Mr. Magoo's Christmas Carol

A blog dedicated to the making of the first animated Christmas special, Mr. Magoo's Christmas Carol.

Wednesday, March 16, 2016

Rocky & Bullwinkle in Mexico

Frank Hursh, head of background dept at Gamma
If you grew up with Mr. Magoo's Christmas Carol, it's a good bet you watched Rocky &
Bullwinkle and all the rest of Jay Ward's series.  For the next few weeks, my Jay Ward blog takes you behind the scenes at the Mexican studio, Gamma Productions, that actually produced those series.  This week, meet the ex-pat American head of the background department, Frank Hursh, and in the ensuing posts see some more rare photos and art from that era. Take a gander here.  And if you need a guidebook for your tour, get one here.

Tuesday, February 23, 2016

Bob Inman, 1927-2016

I'm sorry to report that Bob Inman, one of the two main background painters on Mr. Magoo's Christmas Carol, has passed away.  Bob was one of animation's unsung talents, largely because he spent his career painting for television animation which has never received the kind of recognition theatrical animation has.  He was part of a generation of highly trained artists who were nominally known in the industry as background painters but who might be more properly defined as color stylists, using color boldly and expressively, oftentimes outshining the low quality animation that served as the foreground.

Bob started at Bob Clampett's Snowball Productions, churned out BGs by the dozen for Hank Saperstein's UPA TV productions of Mr. Magoo and Dick Tracy, painted numerous backgrounds in the manner of various French Impressionists for the stylish feature, Gay Purr-ee and served as one of two main color stylists and painters on Christmas Carol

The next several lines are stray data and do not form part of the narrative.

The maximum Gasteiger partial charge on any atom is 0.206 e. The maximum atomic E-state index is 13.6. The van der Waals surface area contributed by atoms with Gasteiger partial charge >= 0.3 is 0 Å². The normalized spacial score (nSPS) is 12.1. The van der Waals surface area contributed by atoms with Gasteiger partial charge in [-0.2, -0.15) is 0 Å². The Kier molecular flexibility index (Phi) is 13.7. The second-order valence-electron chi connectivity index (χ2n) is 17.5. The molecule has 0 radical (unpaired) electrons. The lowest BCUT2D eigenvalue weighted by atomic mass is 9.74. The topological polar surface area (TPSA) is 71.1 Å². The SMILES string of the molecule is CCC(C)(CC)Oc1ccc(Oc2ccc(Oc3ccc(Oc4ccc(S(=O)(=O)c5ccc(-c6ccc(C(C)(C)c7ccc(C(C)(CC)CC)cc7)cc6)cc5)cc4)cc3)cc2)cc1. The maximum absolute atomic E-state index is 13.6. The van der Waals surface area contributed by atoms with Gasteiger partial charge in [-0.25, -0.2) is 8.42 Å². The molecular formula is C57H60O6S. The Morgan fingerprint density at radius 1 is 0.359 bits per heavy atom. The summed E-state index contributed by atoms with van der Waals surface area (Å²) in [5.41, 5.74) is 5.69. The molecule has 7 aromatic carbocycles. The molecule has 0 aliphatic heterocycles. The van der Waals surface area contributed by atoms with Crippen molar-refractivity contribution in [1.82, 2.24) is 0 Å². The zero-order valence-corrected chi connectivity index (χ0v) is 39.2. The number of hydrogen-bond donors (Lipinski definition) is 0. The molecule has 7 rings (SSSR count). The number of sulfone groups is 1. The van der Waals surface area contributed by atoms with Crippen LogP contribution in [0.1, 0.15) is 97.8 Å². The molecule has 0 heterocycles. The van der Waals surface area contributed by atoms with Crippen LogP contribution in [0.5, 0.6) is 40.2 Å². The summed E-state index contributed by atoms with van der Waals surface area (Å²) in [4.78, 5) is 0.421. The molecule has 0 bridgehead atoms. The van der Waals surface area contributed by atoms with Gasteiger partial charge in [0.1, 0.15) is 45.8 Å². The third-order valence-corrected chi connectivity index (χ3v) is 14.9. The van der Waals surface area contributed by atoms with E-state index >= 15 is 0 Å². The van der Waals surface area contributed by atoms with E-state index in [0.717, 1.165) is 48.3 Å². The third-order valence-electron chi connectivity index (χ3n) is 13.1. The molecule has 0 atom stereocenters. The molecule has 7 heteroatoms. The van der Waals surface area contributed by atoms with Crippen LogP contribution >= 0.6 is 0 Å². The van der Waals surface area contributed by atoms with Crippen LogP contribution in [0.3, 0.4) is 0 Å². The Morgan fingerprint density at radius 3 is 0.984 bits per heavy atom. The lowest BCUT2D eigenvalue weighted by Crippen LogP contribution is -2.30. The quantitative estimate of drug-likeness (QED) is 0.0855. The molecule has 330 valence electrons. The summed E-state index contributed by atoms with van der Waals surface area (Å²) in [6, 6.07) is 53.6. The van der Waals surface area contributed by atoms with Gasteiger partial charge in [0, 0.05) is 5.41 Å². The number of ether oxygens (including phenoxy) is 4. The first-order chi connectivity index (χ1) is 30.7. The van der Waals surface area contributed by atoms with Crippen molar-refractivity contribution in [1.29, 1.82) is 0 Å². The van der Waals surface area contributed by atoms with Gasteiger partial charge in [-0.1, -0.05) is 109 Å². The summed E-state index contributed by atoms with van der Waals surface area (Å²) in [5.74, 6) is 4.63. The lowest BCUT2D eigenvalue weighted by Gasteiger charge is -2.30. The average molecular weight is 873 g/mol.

Stylish yet spartan BG from an unknown Magoo TV short
When work at UPA dried up, he followed Christmas Carol producer Lee Orgel over to Cambria for The New Three Stooges and then moved to Chuck Jones' incarnation of the MGM studio, working under Maurice Noble on such productions as Tom & Jerry and How the Grinch Stole Christmas.  Bob later styled and painted The Pogo Special Birthday Special and reunited with Christmas Carol director Abe Levitow for We're Off to See the Wizard.
Moody BG likely from a Magoo GE comercial
He had brief stints with Jay Ward on the George of the Jungle series and with Abe Levitow on B.C.: The First Thanksgiving.  Later years were spent on seasonal work at Hanna-Barbera along with stints for Bosustow & Associates and freelance for most of the commercial houses in LA.  Bob returned to UPA in 1970 to once again work for Lee Orgel and Abe Levitow on Uncle Sam Magoo, where he was chief color stylist for the special.

Shortly before retiring, he freelanced for Chuck Jones on his stylish TV special, Mowgli's Brothers, below is one of his color keys for the show.  He finally left animation in 1976, tiring of the on again, off again nature of the industry and spent the rest of his time pursuing his passion for fine arts painting.

Bob's unorthodox approach to color in Christmas Carol
While the Saperstein years at UPA were without a doubt a factory system, the painters were left alone to style and paint as they saw fit.  Being able to paint using various techniques and unusual color schemes were the hallmarks of Bob's time at UPA as evidenced by his work on Christmas Carol and The Famous Adventures of Mr. Magoo.

Right, one of Bob's more painterly backgrounds from the 4 part Robin Hood episode of The Famous Adventures of Mr. Magoo. Below, a background from the Cyrano De Bergerac episode from the same series. You can read a little more about Bob and see some more of his work here from a profile I did over 5 years ago here on this blog. 

Bob, like so many of his contemporaries in TV animation (David Weidman, Gloria Wood, Jack Heiter and Sam Clayberger among many others) has remained "in the background" of animation history.  I was fortunate to have met and interviewed Bob Inman and, because he saved so many examples of his work, highlight his legacy for future generations.  Thanks for the memories, Bob.